Will we see a 1st lap crash in Saturday’s GMR Grand Prix (2:30 p.m. ET, NBC, INDYCAR Radio Network)

INDIANAPOLIS — The majority of the NTT IndyCar Series races are about as clean as anywhere else around the world. It’s true proper racing with lots of respect. In fact, six of the final seven races last year had just two or fewer cautions, three of which going from green to checkered without a single stoppage. In fact, if you go back to the Indy Grand Prix last July, 15 of the last 17 races run, including all four this season, have seen 3 or fewer yellows.

But, one problem that’s becoming a trend is the addition of an opening lap crash. As hard as it is to believe, half of the four races run this season featured a first lap crash. Furthermore, if you go back to Pocono in 2018, we’ve had 12 opening lap crashes in the last 39 races. That’s a 31% rate.

Three more races saw a crash on the second lap to take this to 15-for-39 (38%) with a crash in either the first or second lap of a race now in the series.

Most of the races as you can see above run clean from start to finish, it’s just that we need to get the race started under green flag conditions first.

Where this is key this weekend is, the start of the Indy Car races on the 2.439-mile Indianapolis Motor Speedway road course has been treacherous. We’ve seen a 1st lap crash in 6 of the 9 races run on it. The only exceptions are 2017 and again in all 3 events in 2020.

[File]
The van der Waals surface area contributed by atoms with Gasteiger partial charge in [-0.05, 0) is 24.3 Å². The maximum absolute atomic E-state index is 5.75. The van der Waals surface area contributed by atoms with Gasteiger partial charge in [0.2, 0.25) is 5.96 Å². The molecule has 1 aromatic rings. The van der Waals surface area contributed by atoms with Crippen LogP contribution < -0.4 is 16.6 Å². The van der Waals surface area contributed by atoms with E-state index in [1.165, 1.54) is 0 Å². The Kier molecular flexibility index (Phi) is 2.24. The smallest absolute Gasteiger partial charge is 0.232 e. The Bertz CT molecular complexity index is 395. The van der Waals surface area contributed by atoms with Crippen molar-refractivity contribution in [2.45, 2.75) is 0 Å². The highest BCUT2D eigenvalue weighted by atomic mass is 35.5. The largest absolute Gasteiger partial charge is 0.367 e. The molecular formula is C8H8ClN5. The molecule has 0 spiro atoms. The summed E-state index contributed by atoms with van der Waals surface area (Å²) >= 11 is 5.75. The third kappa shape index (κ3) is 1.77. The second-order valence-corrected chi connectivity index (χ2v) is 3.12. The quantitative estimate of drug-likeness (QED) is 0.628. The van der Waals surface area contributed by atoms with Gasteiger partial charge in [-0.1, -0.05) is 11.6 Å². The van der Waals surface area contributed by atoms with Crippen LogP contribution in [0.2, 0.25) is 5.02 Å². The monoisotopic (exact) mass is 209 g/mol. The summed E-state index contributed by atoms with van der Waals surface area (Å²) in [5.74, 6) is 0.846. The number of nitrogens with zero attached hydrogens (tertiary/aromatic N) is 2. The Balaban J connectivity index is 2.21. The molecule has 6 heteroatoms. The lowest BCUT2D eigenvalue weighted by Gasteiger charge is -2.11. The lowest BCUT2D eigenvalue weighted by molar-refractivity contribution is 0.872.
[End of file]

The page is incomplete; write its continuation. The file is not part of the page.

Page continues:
A big reason to that is just how tight Turn 1 is and how moves are being made into it to gain spots on track. If you made it past Lap 1, pit strategy follows. We didn’t have a single caution in any of the 2 races in October. This race overall has seen three or fewer cautions in each of the last six years. When four of those seven races had a first lap incident, you can see that this race has been run clean for a majority of the way.

So, with this recent trend of opening lap incidents, do we see one again on Saturday?

The pole winner has never won a pole with a rolling start. In fact, Romain Grosjean’s last pole came back in 2010. Factor that with so many big named drivers coming from mid pack on back, you could have some carnage early on during Saturday’s race.

Is part of this the aggression to get to the front in general? Starting position has been so key to success lately in this series. 36 of the last 37 races run have seen the eventual winner come from a top 10 starting spot. Furthermore, a starter in the top 2 Rows have won 12 of the last 13 races run, including all four this season.

On top of all of that, starting positions for natural road courses lately (since 2016) have been dominated from drivers coming from the Fast Six. The recent winners started from: 1st, 1st, 1st, 1st, 1st, 1st, 7th, 1st, 5th, 2nd, 3rd, 1st, 1st, 1st, 1st, 20th, 1st, 4th, 1st, 8th, 2nd, 8th, 2nd, 1st, 7th, 9th, 7th, 1st, 1st, 2nd, 1st and 1st.

That’s 31 of the last 32 coming from the top 10 including 18 from the pole and 25 of 32 (78%) from the Fast 6.

Is the first lap aggression coming from drivers behind having to make quick moves to the front? Seems so and I’d expect more of it on Saturday.

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